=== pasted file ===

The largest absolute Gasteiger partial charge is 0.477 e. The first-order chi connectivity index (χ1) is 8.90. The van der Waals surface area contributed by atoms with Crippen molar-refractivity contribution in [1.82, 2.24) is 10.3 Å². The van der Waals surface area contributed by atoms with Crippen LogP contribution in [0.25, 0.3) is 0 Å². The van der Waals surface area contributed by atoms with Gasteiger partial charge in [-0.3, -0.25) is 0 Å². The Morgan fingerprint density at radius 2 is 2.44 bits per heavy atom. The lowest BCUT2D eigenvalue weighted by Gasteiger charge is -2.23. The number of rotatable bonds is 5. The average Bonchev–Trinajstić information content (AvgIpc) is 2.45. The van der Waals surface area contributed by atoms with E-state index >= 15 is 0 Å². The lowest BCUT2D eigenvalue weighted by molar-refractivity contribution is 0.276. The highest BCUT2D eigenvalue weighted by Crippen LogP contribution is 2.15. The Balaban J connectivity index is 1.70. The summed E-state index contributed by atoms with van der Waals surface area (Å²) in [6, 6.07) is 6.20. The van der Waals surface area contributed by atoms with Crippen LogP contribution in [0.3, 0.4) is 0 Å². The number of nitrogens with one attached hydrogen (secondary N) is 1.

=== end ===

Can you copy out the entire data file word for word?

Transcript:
The largest absolute Gasteiger partial charge is 0.477 e. The first-order chi connectivity index (χ1) is 8.90. The van der Waals surface area contributed by atoms with Crippen molar-refractivity contribution in [1.82, 2.24) is 10.3 Å². The van der Waals surface area contributed by atoms with Crippen LogP contribution in [0.25, 0.3) is 0 Å². The van der Waals surface area contributed by atoms with Gasteiger partial charge in [-0.3, -0.25) is 0 Å². The Morgan fingerprint density at radius 2 is 2.44 bits per heavy atom. The lowest BCUT2D eigenvalue weighted by Gasteiger charge is -2.23. The number of rotatable bonds is 5. The average Bonchev–Trinajstić information content (AvgIpc) is 2.45. The van der Waals surface area contributed by atoms with E-state index >= 15 is 0 Å². The lowest BCUT2D eigenvalue weighted by molar-refractivity contribution is 0.276. The highest BCUT2D eigenvalue weighted by Crippen LogP contribution is 2.15. The Balaban J connectivity index is 1.70. The summed E-state index contributed by atoms with van der Waals surface area (Å²) in [6, 6.07) is 6.20. The van der Waals surface area contributed by atoms with Crippen LogP contribution in [0.3, 0.4) is 0 Å². The number of nitrogens with one attached hydrogen (secondary N) is 1.